CERN has already implemented a new graphics engine for KiCad, and demonstrated a new push and shove routing tool. The work plan for CERN’s KiCad contributions shows their long term goals. If you’re interested in what CERN is doing with KiCad, you can check out the CERN KiCad Developers Team on Launchpad.

After the break, watch a quick run through of the new features.

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faBrickation: Combining Lego and 3D Printing


While 3D printing gives you the ability to fabricate completely custom parts, it does have some drawbacks. One issue is the time and cost of printing large volumes. Often these structures are simple, and do not require completely custom design.

This is where the faBrickation system comes in. It allows you to combine 3D printed parts with off the shelf LEGO bricks. The CAD tool that lets you ‘Legofy’ a design. It creates directions on how to assemble the LEGO parts, and exports STL files for the parts to be 3D printed. These custom bricks snap into the LEGO structure.

In their demo, a head mounted display is built in 67 minutes. The same design would have taken over 14 hours to 3D print. As the design is changed, LEGO blocks are added and removed seamlessly.

Unfortunately, the tool doesn’t appear to be open source. It will appear for the ACM CHI Conference on Human Factors in Computing Systems, so hopefully we will see more in the future. Until then, you can watch the demo after the break.

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3D Printering: Making A Thing In Blender, Part I


In case you weren’t aware, having a 3D printer is nothing like owning a real-life Star Trek replicator. For one, replicators are usually found on Federation starships and not hype trains. Secondly, the details of how replicated objects are designed in the 24th century is an issue completely left unexplored by TNG, and DS9, and only a minor plot point in a few Voyager episodes. Of the most likely possibilities, though, it appears replicated objects are either initially created by ‘scanning’ them with a teleporter, or commanding the ship’s computer to conjure something out of the hologrid.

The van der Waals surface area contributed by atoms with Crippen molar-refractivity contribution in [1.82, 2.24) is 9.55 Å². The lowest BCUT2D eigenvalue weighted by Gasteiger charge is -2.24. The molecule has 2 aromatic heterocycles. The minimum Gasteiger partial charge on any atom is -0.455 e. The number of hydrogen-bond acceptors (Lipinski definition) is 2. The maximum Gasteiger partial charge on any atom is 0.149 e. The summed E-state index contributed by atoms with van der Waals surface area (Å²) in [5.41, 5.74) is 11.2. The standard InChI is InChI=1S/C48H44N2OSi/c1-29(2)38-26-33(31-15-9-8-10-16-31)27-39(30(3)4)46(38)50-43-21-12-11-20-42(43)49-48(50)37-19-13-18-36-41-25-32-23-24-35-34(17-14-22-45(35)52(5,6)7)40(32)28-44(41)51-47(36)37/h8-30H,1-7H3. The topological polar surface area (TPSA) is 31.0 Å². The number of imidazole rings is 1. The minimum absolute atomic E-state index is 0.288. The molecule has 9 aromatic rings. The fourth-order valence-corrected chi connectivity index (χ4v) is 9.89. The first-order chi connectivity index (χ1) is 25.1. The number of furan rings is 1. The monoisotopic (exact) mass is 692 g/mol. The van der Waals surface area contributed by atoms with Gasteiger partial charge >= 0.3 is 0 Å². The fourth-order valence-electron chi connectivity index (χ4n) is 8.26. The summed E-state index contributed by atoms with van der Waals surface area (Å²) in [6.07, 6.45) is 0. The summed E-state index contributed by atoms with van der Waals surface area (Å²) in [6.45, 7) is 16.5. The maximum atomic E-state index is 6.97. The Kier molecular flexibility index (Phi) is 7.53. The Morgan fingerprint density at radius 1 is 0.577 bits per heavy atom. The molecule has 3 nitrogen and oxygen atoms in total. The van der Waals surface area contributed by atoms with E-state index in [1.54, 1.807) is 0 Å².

No, with your own 3D printer, if you want a unique object you actually have to design it yourself. Without a holodeck. Using your hands to move a mouse and keyboard. Savages.

This series of ‘Making a Thing’ tutorials aims to fix that. With this post, we’re taking a look at Blender, an amazing 3D modeling and animation package.

Because we still haven’t figured out the best way to combine multiple blog posts together as a single resource − we’re working on that, though − here’s the links to the previous “Making a Thing” posts:

This list is sure to grow thanks to your suggestions on what 3D modeling software to feature, but for now let’s make a thing in Blender.

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3D Printering: Making A Thing In AutoCAD, Part II


It’s time once again for another part in 3D Printering’s series of Making A Thing. Last week was a short tutorial on the beginnings of making a thing in AutoCAD. This is an extremely complex software package, and in a desire to make things short and sweet, I broke this AutoCAD tutorial into two parts.

Since we already covered the 2D design portion of AutoCAD, part II of this tutorial is going to turn our 2D part into a three-dimensional object. Check out the rest of the tutorial below.

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3D Printering: Making A Thing With AutoCAD, Part I


Octopodes and useless plastic baubles begone. It’s time yet again for another installment of learning how to make a thing with 3D design tools. This week, we’re making something with AutoCAD. It’s an amazing piece of software that costs $4000 per seat. Hilariously expensive for any home tinkerer, but if you go to a university with an engineering program, there’s a computer lab with machines running AutoCAD somewhere on campus.

Last week we took a look at making something with OpenSCAD. AutoCAD is much, much different. Where OpenSCAD is sorta, kinda like programming, AutoCAD is just a digital version of t-squares, triangles, straight edges, and people getting uppity when you don’t call their drawing device a ‘lead holder’.

I’ve broken this tutorial down into two parts: right now you’re reading the tutorial on drawing 2D objects in AutoCAD. This weekend I’ll publish the transformation of 2D objects into a 3D printable part. Read on for how to create a 2D object in AutoCAD.